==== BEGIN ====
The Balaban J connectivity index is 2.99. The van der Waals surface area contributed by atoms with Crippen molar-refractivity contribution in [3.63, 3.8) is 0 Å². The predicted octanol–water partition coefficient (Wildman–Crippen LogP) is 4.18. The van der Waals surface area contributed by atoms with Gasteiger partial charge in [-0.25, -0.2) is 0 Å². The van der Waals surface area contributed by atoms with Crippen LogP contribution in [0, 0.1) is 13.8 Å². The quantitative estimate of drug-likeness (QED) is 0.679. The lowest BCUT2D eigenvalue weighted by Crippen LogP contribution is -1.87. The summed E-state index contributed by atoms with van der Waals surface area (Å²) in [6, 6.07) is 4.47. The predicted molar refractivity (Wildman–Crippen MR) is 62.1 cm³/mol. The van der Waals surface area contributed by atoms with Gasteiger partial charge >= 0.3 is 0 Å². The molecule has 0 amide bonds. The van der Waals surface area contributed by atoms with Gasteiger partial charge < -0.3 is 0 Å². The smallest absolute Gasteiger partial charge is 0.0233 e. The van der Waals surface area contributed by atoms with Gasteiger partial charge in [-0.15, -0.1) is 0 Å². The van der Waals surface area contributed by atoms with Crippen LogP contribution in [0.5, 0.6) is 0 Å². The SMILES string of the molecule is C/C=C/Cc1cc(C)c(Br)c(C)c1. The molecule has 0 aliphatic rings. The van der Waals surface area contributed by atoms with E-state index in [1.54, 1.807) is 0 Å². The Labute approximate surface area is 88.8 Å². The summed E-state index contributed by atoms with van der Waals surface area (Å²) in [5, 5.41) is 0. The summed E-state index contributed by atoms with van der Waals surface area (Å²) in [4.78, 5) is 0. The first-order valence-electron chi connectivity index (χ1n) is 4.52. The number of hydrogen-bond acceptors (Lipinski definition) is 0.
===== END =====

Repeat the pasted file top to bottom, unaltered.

The Balaban J connectivity index is 2.99. The van der Waals surface area contributed by atoms with Crippen molar-refractivity contribution in [3.63, 3.8) is 0 Å². The predicted octanol–water partition coefficient (Wildman–Crippen LogP) is 4.18. The van der Waals surface area contributed by atoms with Gasteiger partial charge in [-0.25, -0.2) is 0 Å². The van der Waals surface area contributed by atoms with Crippen LogP contribution in [0, 0.1) is 13.8 Å². The quantitative estimate of drug-likeness (QED) is 0.679. The lowest BCUT2D eigenvalue weighted by Crippen LogP contribution is -1.87. The summed E-state index contributed by atoms with van der Waals surface area (Å²) in [6, 6.07) is 4.47. The predicted molar refractivity (Wildman–Crippen MR) is 62.1 cm³/mol. The van der Waals surface area contributed by atoms with Gasteiger partial charge >= 0.3 is 0 Å². The molecule has 0 amide bonds. The van der Waals surface area contributed by atoms with Gasteiger partial charge < -0.3 is 0 Å². The smallest absolute Gasteiger partial charge is 0.0233 e. The van der Waals surface area contributed by atoms with Gasteiger partial charge in [-0.15, -0.1) is 0 Å². The van der Waals surface area contributed by atoms with Crippen LogP contribution in [0.5, 0.6) is 0 Å². The SMILES string of the molecule is C/C=C/Cc1cc(C)c(Br)c(C)c1. The molecule has 0 aliphatic rings. The van der Waals surface area contributed by atoms with E-state index in [1.54, 1.807) is 0 Å². The Labute approximate surface area is 88.8 Å². The summed E-state index contributed by atoms with van der Waals surface area (Å²) in [5, 5.41) is 0. The summed E-state index contributed by atoms with van der Waals surface area (Å²) in [4.78, 5) is 0. The first-order valence-electron chi connectivity index (χ1n) is 4.52. The number of hydrogen-bond acceptors (Lipinski definition) is 0.